3. The Court of Appeals erred in concluding that the Service's failure to develop a complete mitigation plan violated its own regulations, which require, inter alia, that "[e]ach special use authorization . . . contain . . . [t]erms and conditions which will . . . minimize damage to . . . the environment." Since the Study made clear that on-site effects of the proposed development will be minimal and easily mitigated, its recommended ameliorative steps cannot be deemed overly vague or underdeveloped. Moreover, although NEPA and CEQ regulations require detailed analysis of off-site mitigation measures, there is no basis to conclude that the Service's own regulations must also be read in all cases to condition permit issuance on consideration (and implementation) of such measures. The Service's regulations were promulgated pursuant to its broad statutory authorization to allow recreational use of national forests, and were not based on NEPA's more direct concern for environmental quality. As is clear from the text of the permit issued to MRI, the Service has decided to implement its mitigation regulations by imposing appropriate controls over MRI's actual development and operation during the permit's term. It was not unreasonable for the Service to have construed those regulations as not extending to off-site mitigation efforts that might be taken by state and local authorities, and that interpretation is controlling. Pp. 357-359.

833 F.2d 810, reversed and remanded.

STEVENS, J., delivered the opinion for a unanimous Court. BRENNAN, J., filed a concurring statement.

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STEVENS, J., lead opinion

JUSTICE STEVENS delivered the opinion of the Court.

We granted certiorari to decide two questions of law.1 As framed by petitioners, they are:

1. Whether the National Environmental Policy Act requires federal agencies to include in each environmental impact statement: (a) a fully developed plan to mitigate

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environmental harm; and (b) a "worst case" analysis of potential environmental harm if relevant information concerning significant environmental effects is unavailable or too costly to obtain.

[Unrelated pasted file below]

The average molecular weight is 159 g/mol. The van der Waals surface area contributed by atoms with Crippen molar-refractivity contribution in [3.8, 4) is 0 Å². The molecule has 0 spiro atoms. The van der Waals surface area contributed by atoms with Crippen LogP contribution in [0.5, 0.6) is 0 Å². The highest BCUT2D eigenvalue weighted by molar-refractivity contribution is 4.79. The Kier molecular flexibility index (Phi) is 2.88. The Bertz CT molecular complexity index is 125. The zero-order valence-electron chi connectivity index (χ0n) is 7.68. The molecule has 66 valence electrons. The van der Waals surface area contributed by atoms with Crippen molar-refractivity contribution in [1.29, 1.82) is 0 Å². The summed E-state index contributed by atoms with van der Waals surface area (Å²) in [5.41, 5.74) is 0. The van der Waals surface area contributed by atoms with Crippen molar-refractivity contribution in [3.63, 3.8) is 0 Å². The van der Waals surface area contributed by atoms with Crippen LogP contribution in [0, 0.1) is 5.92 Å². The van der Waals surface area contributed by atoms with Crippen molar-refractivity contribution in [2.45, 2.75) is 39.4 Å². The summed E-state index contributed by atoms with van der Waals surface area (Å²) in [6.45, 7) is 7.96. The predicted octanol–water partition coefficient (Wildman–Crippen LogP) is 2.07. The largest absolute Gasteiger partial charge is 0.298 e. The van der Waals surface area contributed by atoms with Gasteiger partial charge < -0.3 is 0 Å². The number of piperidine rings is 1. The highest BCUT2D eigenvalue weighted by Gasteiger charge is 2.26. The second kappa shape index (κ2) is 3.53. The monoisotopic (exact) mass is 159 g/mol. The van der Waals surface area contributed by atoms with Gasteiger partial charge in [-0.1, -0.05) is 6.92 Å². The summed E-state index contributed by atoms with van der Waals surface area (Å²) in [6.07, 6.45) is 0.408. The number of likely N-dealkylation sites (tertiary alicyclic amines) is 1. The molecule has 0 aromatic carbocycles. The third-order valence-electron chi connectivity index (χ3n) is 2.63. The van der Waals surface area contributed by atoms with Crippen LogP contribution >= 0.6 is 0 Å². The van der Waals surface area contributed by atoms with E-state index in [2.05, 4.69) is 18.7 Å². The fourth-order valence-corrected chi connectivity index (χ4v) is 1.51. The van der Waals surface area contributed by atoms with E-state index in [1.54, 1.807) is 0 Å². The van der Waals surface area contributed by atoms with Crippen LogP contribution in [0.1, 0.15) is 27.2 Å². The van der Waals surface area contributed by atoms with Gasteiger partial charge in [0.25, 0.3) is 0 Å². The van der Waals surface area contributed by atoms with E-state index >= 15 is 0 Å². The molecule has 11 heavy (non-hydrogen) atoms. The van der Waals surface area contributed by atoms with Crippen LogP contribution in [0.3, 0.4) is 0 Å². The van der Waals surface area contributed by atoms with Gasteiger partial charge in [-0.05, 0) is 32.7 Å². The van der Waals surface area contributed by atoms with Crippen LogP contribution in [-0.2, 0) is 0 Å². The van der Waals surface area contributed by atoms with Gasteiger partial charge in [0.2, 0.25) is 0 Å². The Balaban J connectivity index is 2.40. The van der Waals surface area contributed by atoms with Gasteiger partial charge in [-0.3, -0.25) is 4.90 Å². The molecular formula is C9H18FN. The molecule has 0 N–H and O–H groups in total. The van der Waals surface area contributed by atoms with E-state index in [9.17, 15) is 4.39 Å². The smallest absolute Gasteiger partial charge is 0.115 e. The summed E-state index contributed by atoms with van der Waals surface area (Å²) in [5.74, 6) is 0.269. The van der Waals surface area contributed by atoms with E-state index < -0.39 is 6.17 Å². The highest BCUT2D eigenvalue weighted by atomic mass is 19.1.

2. Whether the Forest Service may issue a special use permit for recreational use of national forest land in the absence of a fully developed plan to mitigate environmental harm.

Pet. for Cert. i. Concluding that the Court of Appeals for the Ninth Circuit misapplied the National Environmental Policy Act of 1969 (NEPA), 83 Stat. 852, 42 U.S.C. § 4321 et seq., and gave inadequate deference to the Forest Service's interpretation of its own regulations, [109 S.Ct. 1839] we reverse and remand for further proceedings.


The Forest Service is authorized by statute to manage the national forests for "outdoor recreation, range, timber, watershed, and wildlife and fish purposes." 74 Stat. 215, 16 U.S.C. § 528. See also 90 Stat. 2949, 16 U.S.C. § 1600 et seq. Pursuant to that authorization, the Forest Service has issued "special use" permits for the operation of approximately 170 alpine and nordic ski areas on federal lands. See H.R.Rep. No. 99-709, pt. 1, p. 2 (1986).

The Forest Service permit process involves three separate stages. The Forest Service first examines the general environmental and financial feasibility of a proposed project and decides whether to issue a special use permit. See 36 CFR § 251.54(f) (1988). Because that decision is a "major Federal action" within the meaning of NEPA, it must be preceded by the preparation of an Environmental Impact Statement (EIS). 42 U.S.C. § 4332. If the Service decides to issue a permit, it then proceeds to select a developer, formulate the basic terms of the arrangement with the selected party,

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and issue the permit.2 The special use permit does not, however, give the developer...